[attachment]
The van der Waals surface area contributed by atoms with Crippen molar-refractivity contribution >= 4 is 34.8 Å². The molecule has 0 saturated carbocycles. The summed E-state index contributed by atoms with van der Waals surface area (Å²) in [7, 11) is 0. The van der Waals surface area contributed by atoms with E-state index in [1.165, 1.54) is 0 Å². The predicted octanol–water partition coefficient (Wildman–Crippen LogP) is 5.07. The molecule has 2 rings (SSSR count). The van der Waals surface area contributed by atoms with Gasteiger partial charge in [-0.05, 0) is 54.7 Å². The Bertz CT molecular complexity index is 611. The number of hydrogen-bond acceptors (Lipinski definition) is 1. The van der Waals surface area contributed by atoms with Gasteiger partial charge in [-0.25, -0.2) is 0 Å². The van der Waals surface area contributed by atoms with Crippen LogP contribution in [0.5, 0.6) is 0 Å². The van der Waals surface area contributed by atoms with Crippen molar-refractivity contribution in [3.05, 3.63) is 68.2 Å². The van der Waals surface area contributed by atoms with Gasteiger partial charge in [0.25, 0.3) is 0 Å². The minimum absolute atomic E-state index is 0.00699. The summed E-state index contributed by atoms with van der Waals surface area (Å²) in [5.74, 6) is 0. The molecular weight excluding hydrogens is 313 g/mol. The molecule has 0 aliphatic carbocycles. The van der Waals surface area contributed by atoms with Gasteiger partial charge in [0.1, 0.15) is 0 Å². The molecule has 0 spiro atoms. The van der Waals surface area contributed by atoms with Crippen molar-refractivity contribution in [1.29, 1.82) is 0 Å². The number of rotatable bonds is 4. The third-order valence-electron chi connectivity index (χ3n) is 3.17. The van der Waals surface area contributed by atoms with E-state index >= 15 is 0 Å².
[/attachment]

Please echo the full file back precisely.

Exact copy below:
The van der Waals surface area contributed by atoms with Crippen molar-refractivity contribution >= 4 is 34.8 Å². The molecule has 0 saturated carbocycles. The summed E-state index contributed by atoms with van der Waals surface area (Å²) in [7, 11) is 0. The van der Waals surface area contributed by atoms with E-state index in [1.165, 1.54) is 0 Å². The predicted octanol–water partition coefficient (Wildman–Crippen LogP) is 5.07. The molecule has 2 rings (SSSR count). The van der Waals surface area contributed by atoms with Gasteiger partial charge in [-0.05, 0) is 54.7 Å². The Bertz CT molecular complexity index is 611. The number of hydrogen-bond acceptors (Lipinski definition) is 1. The van der Waals surface area contributed by atoms with Gasteiger partial charge in [-0.25, -0.2) is 0 Å². The van der Waals surface area contributed by atoms with Crippen LogP contribution in [0.5, 0.6) is 0 Å². The van der Waals surface area contributed by atoms with Crippen molar-refractivity contribution in [3.05, 3.63) is 68.2 Å². The van der Waals surface area contributed by atoms with Gasteiger partial charge in [0.25, 0.3) is 0 Å². The minimum absolute atomic E-state index is 0.00699. The summed E-state index contributed by atoms with van der Waals surface area (Å²) in [5.74, 6) is 0. The molecular weight excluding hydrogens is 313 g/mol. The molecule has 0 aliphatic carbocycles. The van der Waals surface area contributed by atoms with Gasteiger partial charge in [0.1, 0.15) is 0 Å². The molecule has 0 spiro atoms. The van der Waals surface area contributed by atoms with Crippen molar-refractivity contribution in [1.29, 1.82) is 0 Å². The number of rotatable bonds is 4. The third-order valence-electron chi connectivity index (χ3n) is 3.17. The van der Waals surface area contributed by atoms with E-state index >= 15 is 0 Å².